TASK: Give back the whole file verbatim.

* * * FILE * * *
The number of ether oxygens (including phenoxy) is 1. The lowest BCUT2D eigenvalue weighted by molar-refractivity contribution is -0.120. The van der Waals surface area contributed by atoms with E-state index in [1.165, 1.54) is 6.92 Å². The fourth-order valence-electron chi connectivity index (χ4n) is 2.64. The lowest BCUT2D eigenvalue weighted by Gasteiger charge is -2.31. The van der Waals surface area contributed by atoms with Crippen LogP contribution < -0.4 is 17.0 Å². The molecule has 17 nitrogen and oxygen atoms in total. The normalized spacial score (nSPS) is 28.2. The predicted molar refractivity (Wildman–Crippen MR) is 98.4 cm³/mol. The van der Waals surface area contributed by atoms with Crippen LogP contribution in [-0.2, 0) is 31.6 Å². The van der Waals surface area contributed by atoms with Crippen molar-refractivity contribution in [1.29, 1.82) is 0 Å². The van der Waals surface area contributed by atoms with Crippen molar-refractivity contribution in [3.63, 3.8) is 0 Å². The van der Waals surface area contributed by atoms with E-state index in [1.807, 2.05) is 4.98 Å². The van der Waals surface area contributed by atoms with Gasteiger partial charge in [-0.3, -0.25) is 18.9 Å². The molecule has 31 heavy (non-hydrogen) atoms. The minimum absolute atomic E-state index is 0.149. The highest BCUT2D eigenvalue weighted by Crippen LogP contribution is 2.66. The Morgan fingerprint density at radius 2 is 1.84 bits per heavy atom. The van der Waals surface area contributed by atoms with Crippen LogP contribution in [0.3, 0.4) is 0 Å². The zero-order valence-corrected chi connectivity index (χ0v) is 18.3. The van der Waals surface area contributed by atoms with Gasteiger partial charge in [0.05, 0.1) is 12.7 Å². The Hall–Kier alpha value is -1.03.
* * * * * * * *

The number of ether oxygens (including phenoxy) is 1. The lowest BCUT2D eigenvalue weighted by molar-refractivity contribution is -0.120. The van der Waals surface area contributed by atoms with E-state index in [1.165, 1.54) is 6.92 Å². The fourth-order valence-electron chi connectivity index (χ4n) is 2.64. The lowest BCUT2D eigenvalue weighted by Gasteiger charge is -2.31. The van der Waals surface area contributed by atoms with Crippen LogP contribution < -0.4 is 17.0 Å². The molecule has 17 nitrogen and oxygen atoms in total. The normalized spacial score (nSPS) is 28.2. The predicted molar refractivity (Wildman–Crippen MR) is 98.4 cm³/mol. The van der Waals surface area contributed by atoms with Crippen LogP contribution in [-0.2, 0) is 31.6 Å². The van der Waals surface area contributed by atoms with Crippen molar-refractivity contribution in [1.29, 1.82) is 0 Å². The van der Waals surface area contributed by atoms with Crippen molar-refractivity contribution in [3.63, 3.8) is 0 Å². The van der Waals surface area contributed by atoms with E-state index in [1.807, 2.05) is 4.98 Å². The van der Waals surface area contributed by atoms with Gasteiger partial charge in [-0.3, -0.25) is 18.9 Å². The molecule has 31 heavy (non-hydrogen) atoms. The minimum absolute atomic E-state index is 0.149. The highest BCUT2D eigenvalue weighted by Crippen LogP contribution is 2.66. The Morgan fingerprint density at radius 2 is 1.84 bits per heavy atom. The van der Waals surface area contributed by atoms with Crippen LogP contribution in [0.3, 0.4) is 0 Å². The zero-order valence-corrected chi connectivity index (χ0v) is 18.3. The van der Waals surface area contributed by atoms with Gasteiger partial charge in [0.05, 0.1) is 12.7 Å². The Hall–Kier alpha value is -1.03.